The Mourne and Cooley Mountains are quite simply a hiker’s paradise. The highest and most dramatic mountain range in Northern Ireland, the Mournes hug the County Down coastline in a compact region designated as an Area of Outstanding Natural Beauty. The Cooley Peninsula – a finger of land in County Louth bounded in the north by the spectacular Carlingford Lough – is one of Ireland’s best kept secrets. These exhilarating walks will take you to the highest point in Northern Ireland. Trek through the picturesque woodland trails of Castlewellan and Tollymore. Discover the highest passage tomb in Ireland. Walk along an old smuggler’s route, tranquil reservoirs and the sand-dunes of Murlough Nature Reserve. The more ambitious will relish the Mourne Wall challenge, and some summits include optional scrambles to the top of dramatic granite tors or rocky outcrops. Each graded route is illustrated with photographs and specially drawn maps. Snippets on the rich flora, fauna, geology, history, heritage and folklore of each area are included throughout. So, get your walking boots on and discover the impressive landscape that spawned the legend of the Táin Bó Cúailnge and inspired C. S. Lewis’ magical world of Narnia.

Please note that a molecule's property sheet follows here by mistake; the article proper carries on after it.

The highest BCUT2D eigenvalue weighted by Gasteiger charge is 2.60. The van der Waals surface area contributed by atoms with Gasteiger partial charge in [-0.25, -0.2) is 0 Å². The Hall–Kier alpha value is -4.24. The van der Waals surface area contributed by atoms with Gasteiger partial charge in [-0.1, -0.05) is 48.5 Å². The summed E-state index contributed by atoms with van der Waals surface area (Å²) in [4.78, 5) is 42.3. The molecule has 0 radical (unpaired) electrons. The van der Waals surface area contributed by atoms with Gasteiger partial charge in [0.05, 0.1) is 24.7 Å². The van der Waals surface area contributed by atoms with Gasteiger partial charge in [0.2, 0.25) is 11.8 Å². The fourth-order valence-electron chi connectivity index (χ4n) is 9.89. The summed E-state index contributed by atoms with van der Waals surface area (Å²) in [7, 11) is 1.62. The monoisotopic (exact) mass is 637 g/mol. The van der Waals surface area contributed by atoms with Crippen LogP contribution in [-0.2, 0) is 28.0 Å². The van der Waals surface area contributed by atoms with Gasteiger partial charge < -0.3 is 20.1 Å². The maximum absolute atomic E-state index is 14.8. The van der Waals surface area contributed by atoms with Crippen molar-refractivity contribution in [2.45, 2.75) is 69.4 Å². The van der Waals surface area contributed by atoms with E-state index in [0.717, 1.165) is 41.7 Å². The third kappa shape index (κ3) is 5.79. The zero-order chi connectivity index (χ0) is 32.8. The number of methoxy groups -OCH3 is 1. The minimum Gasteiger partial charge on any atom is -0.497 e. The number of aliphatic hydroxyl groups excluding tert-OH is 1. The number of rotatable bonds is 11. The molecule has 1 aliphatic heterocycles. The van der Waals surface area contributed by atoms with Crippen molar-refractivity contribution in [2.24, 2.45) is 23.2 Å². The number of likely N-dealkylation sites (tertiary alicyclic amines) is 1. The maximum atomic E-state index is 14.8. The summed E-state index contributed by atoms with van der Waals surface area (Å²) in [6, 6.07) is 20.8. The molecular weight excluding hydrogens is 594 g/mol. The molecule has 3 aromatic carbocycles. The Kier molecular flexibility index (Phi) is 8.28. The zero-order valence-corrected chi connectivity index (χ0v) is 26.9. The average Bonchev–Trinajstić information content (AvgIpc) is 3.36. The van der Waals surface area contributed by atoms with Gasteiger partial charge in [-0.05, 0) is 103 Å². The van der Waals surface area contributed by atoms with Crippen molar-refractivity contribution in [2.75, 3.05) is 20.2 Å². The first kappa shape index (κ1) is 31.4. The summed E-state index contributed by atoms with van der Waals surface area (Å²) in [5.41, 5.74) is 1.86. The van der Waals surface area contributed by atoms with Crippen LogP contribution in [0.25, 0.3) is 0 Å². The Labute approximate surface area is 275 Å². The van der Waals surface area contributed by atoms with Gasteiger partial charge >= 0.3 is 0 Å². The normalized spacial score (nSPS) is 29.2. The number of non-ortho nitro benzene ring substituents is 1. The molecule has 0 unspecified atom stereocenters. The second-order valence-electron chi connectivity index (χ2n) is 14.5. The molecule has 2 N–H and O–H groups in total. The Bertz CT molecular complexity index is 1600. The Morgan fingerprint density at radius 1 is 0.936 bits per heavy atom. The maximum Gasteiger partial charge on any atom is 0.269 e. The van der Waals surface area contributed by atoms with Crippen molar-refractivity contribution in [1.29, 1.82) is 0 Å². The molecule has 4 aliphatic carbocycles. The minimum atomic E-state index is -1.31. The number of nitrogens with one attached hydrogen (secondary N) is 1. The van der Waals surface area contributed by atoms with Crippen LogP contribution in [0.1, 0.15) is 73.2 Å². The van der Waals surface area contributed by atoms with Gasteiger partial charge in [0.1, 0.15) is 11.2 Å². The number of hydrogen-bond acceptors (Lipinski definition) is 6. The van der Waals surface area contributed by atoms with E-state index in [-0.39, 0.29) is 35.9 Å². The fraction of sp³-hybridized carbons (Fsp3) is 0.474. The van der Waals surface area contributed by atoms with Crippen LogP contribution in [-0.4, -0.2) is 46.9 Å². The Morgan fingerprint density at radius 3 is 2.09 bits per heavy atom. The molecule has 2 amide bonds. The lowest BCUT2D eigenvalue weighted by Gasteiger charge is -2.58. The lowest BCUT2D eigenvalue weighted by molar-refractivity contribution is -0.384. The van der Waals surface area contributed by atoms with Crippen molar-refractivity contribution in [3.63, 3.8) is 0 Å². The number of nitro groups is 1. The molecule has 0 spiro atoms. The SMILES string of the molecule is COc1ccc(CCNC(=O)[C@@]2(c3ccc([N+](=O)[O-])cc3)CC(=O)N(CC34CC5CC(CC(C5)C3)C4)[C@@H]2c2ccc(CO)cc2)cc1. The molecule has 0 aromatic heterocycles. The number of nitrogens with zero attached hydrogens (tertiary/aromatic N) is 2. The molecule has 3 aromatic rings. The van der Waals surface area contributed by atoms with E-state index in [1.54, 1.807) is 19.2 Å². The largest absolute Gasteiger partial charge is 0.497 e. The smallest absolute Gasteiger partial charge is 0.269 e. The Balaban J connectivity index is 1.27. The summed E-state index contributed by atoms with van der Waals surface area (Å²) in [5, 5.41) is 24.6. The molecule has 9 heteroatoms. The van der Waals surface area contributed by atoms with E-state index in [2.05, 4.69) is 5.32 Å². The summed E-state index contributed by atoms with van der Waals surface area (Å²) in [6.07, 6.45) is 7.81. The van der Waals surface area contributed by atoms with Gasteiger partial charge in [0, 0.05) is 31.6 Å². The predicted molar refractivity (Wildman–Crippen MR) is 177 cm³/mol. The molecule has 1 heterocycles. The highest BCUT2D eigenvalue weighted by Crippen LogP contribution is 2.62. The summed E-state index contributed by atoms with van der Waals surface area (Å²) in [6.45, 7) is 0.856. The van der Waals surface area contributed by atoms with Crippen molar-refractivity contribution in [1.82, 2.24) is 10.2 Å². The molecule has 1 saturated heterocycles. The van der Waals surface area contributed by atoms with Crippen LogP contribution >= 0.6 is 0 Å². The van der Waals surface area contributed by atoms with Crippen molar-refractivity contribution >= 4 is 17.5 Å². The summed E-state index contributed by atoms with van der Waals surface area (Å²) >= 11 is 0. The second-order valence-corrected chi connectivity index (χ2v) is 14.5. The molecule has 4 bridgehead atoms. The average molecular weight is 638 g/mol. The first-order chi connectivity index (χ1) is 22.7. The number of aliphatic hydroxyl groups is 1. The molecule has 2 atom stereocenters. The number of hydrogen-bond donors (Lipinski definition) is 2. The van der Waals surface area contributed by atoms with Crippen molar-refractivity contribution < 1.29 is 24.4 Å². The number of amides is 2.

This synopsis covers evidence for the effects of conservation interventions for native farmland wildlife. It is restricted to evidence captured on the website www.conservationevidence.com. It includes papers published in the journal Conservation Evidence, evidence summarized on our database and systematic reviews collated by the Collaboration for Environmental Evidence. It is the thrid volume in the series Synopses of Conservation Evidence. Evidence was collected from all European countries west of Russia, but not those south of France, Switzerland, Austria, Hungary and Romania. A list of interventions to conserve wildlife on farmland was developed collaboratively by a team of thirteen experts. A number of interventions that are not currently agri-environment options were added during this process, such as ‘Provide nest boxes for bees (solitary or bumblebees)’ and ‘Implement food labelling schemes relating to biodiversity-friendly farming’. Interventions relating to the creation or management of habitats not considered commercial farmland (such as lowland heath, salt marsh and farm woodland) were removed. The list of interventions was organized into categories based on the International Union for the Conservation of Nature (IUCN) classifications of direct threats and conservation actions. Interventions that fall under the threat category ‘Agriculture’ are grouped by farming system, with separate sections for interventions that apply to arable or livestock farms, or across all farming types.